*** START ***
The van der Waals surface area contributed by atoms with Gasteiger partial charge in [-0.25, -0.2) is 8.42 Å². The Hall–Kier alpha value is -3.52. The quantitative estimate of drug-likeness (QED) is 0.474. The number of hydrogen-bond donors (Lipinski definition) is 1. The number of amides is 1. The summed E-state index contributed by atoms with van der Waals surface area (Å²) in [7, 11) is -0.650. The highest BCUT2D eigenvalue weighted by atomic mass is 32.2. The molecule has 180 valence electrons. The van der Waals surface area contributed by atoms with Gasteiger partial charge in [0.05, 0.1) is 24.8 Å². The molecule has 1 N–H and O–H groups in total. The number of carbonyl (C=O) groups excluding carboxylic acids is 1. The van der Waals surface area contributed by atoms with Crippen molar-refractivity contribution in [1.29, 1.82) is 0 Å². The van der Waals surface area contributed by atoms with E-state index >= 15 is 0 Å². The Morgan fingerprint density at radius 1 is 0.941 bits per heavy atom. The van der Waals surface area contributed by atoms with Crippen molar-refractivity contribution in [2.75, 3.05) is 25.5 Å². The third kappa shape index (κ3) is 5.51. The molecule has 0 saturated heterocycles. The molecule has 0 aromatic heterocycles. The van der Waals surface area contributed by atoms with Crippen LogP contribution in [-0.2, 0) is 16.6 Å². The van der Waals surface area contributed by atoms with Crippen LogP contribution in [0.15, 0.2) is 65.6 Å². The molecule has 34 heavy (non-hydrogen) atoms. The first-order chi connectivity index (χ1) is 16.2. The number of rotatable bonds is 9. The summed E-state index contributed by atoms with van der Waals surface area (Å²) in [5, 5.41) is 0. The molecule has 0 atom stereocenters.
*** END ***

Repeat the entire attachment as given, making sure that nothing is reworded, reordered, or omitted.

The van der Waals surface area contributed by atoms with Gasteiger partial charge in [-0.25, -0.2) is 8.42 Å². The Hall–Kier alpha value is -3.52. The quantitative estimate of drug-likeness (QED) is 0.474. The number of hydrogen-bond donors (Lipinski definition) is 1. The number of amides is 1. The summed E-state index contributed by atoms with van der Waals surface area (Å²) in [7, 11) is -0.650. The highest BCUT2D eigenvalue weighted by atomic mass is 32.2. The molecule has 180 valence electrons. The van der Waals surface area contributed by atoms with Gasteiger partial charge in [0.05, 0.1) is 24.8 Å². The molecule has 1 N–H and O–H groups in total. The number of carbonyl (C=O) groups excluding carboxylic acids is 1. The van der Waals surface area contributed by atoms with Crippen molar-refractivity contribution in [1.29, 1.82) is 0 Å². The van der Waals surface area contributed by atoms with E-state index >= 15 is 0 Å². The Morgan fingerprint density at radius 1 is 0.941 bits per heavy atom. The van der Waals surface area contributed by atoms with Crippen molar-refractivity contribution in [2.75, 3.05) is 25.5 Å². The third kappa shape index (κ3) is 5.51. The molecule has 0 saturated heterocycles. The molecule has 0 aromatic heterocycles. The van der Waals surface area contributed by atoms with Crippen LogP contribution in [-0.2, 0) is 16.6 Å². The van der Waals surface area contributed by atoms with Crippen LogP contribution in [0.15, 0.2) is 65.6 Å². The molecule has 34 heavy (non-hydrogen) atoms. The first-order chi connectivity index (χ1) is 16.2. The number of rotatable bonds is 9. The summed E-state index contributed by atoms with van der Waals surface area (Å²) in [5, 5.41) is 0. The molecule has 0 atom stereocenters.